windows 365 vs azure virtual desktop

Windows 365 vs Azure Virtual Desktop: Which Is Better?

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Referred to as “Desktop as a Service”, DaaS functions as a cloud computing process that provides the convenience and efficiency of virtual desktop workspaces for personal and professional use. DaaS service providers ensure virtual desktop access is easy and reliable, charging a subscription fee in return.

Once users or businesses sign up for a specific DaaS, the provider is then responsible for upkeep and maintenance regarding updates, backups, data storage, customer support, etc.

A healthy number of small businesses and enterprises have, and continue to, transition into DaaS solutions mainly due to the fact that they don’t need onsite servers to access desktop applications. Regardless, every DaaS provider is unique, offering a variety of features, flexibility, solutions, and costs to consider.

In this article, we’ll discuss two of the most highly-esteemed DaaS software solutions available: Windows 365 vs. Azure Virtual Desktop (AVD), and provide you with their differences, pros, cons, and subscription fees.

What Is Windows 365?

The DaaS solution, Windows 365, is a newer DaaS-provider initially released in August 2021. It is actually the upgraded version of the remote virtualization software, Office 365. With this upgrade, people can use any device running Windows 10 or 11 to access Windows 365.

Additionally, Android, macOS, Linux, and iOS devices can stream sessions of Windows 365, as well.

Once subscribers log in, they’ll have access to all desktop applications, and their preferred popular web browsers.

The Microsoft team’s goal is for Windows 365 to support users with a seamless and easy transition from an onsite/office desktop, to their home laptops (and vice versa.)

What is Windows 365

The Key Features of Windows 365

  • • Unlimited Access: All Microsoft 365 software, tools, and apps are accessible at any time or location

  • • Collaboration In Real-Time: Teams can collaborate and work on one project simultaneously—be it PowerPoint, Excel, or Microsoft Word

  • • Instant Messaging Support: Microsoft 365 greatly enhances employee engagement, knowledge sharing, problem-solving, trouble-shooting efficiency, and more

  • • Multiple Pricing Options: Microsoft 365 offers two convenient pricing plans: Business and Enterprise. The Business plan supports up to 300 users, whereas the Enterprise plan offers support for an unlimited volume of users

What Is Azure Virtual Desktop (AVD)?

Functioning as a cloud-based system, Azure Virtual Desktop is a beloved DaaS for its cross-platform/device compatibility. Through the use of their Windows license, Azure users can easily add and manage numerous different programs and applications. Additionally, there’s no need for extra components (like connection brokers, gateways, or SQL servers) to create multiple host pools.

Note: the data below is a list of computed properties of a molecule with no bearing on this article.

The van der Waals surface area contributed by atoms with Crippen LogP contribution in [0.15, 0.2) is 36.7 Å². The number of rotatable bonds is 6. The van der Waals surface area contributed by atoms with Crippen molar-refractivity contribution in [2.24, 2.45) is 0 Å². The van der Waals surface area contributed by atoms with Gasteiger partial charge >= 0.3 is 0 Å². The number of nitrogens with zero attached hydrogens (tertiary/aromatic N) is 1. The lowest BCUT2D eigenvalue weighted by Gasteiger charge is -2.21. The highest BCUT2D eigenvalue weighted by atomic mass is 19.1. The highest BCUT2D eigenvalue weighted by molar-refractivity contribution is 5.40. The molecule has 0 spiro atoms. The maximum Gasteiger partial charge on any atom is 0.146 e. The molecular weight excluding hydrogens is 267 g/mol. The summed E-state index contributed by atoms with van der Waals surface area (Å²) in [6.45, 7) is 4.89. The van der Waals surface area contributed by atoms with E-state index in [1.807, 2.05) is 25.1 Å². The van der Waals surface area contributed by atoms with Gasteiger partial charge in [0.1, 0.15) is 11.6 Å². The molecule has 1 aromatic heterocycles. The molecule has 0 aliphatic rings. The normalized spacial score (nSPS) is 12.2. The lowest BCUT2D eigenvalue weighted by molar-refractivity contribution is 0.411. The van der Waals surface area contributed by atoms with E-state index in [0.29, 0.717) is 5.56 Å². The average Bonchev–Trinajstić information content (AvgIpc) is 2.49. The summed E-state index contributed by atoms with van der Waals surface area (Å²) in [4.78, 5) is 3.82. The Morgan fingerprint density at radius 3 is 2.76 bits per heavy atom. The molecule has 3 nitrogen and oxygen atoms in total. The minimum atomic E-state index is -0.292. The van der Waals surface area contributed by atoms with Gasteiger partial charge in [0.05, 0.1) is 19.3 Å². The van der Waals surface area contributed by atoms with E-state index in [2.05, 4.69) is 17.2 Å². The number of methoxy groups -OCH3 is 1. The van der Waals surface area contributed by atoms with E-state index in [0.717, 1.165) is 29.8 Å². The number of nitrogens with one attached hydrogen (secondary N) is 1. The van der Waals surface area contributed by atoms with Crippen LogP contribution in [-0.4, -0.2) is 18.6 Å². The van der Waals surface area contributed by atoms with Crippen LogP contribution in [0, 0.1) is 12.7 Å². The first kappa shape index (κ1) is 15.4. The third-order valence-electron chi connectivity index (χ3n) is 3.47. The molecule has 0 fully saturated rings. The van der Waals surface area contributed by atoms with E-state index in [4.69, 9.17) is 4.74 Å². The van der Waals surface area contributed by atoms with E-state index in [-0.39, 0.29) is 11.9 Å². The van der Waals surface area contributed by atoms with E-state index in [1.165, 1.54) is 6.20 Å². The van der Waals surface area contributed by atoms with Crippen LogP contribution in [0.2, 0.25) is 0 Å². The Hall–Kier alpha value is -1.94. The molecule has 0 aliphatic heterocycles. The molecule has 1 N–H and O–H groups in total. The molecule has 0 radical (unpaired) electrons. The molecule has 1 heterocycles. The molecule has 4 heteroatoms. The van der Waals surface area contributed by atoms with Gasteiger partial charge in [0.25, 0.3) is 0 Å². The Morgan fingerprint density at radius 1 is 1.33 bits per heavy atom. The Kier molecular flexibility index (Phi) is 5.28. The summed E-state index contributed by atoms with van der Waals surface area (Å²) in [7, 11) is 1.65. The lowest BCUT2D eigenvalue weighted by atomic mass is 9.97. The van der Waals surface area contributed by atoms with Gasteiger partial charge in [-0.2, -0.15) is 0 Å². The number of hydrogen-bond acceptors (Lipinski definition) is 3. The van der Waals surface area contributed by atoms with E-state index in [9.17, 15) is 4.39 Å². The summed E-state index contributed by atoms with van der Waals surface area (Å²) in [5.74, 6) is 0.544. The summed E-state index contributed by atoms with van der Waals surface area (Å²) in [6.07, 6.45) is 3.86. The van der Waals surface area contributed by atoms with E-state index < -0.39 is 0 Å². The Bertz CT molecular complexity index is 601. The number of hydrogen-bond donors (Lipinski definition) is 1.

Azure enterprise’s most recent solution requires fewer machines, costs less, and offers increased resources at scale. Azure also virtualizes Microsoft 365 programs, benefiting from routine security optimization updates.

Simultaneously, multiple operators can run and manage virtual sessions from any computer—at the same time. This feature allows for a seamless and unified virtual desktop experience that benefits organizations large and small.

What is Azure Virtual Desktop

The Key Features of Azure Virtual Desktop

  • • Affordable, flexible, and scalable virtual environments;
  • • No need to invest in single gateway servers to manage multiple host pools and run simultaneous workloads;
  • • Decreased expenditure by activating several session resources simultaneously;
  • • Users can assign roles and collect data for workflow configuration and error analysis;
  • • No need to expose inbound ports to create user accounts;
  • • Find helpful tutorials on the Powershell module (as well as utilize said tutorials to create and edit host-pool types);
  • • Build, locate, edit, or remove access to: apps, documents, and programs via the Representational State Transfer (“REST”);

Windows 365 Cloud PC vs Azure Virtual Desktop: The Key Differences

The same cloud architecture and global control panel are utilized for both Windows 365 and Azure Virtual Desktop. However, this is where a majority of their similarities end. Below we’ll discuss the most notable difference between Azure Virtual Desktop vs Windows 365 Cloud PC DaaS services.

Computing

Azure Virtual Desktop session hosts are normal VMs (Virtual Machines), deploying the full power of Azure VD in an impressively flexible package. Whereas VMs are commonly dedicated to one specific user (or “pooled desktops” which allow multiple users to routinely access a VM), AVD session hosts have the ability to serve up personal desktops.

Customers assume computing expenses because these VMs function under the customer’s Azure subscription. Pricing procedures for Azure computing are based on usage, which means that users can reduce AVD and VM environment costs by a significant margin thanks to auto-scaling.

Please note: Reserved Instances are also functional with AVD session host virtual machines.

Windows 365 Cloud PC is a virtual machine solely dedicated to a single user (through the use of a permanent assignment—such as personal desktops in AVD.) The aforementioned VMs use a Microsoft Azure subscription, which negates the customer’s responsibility for computing expenses.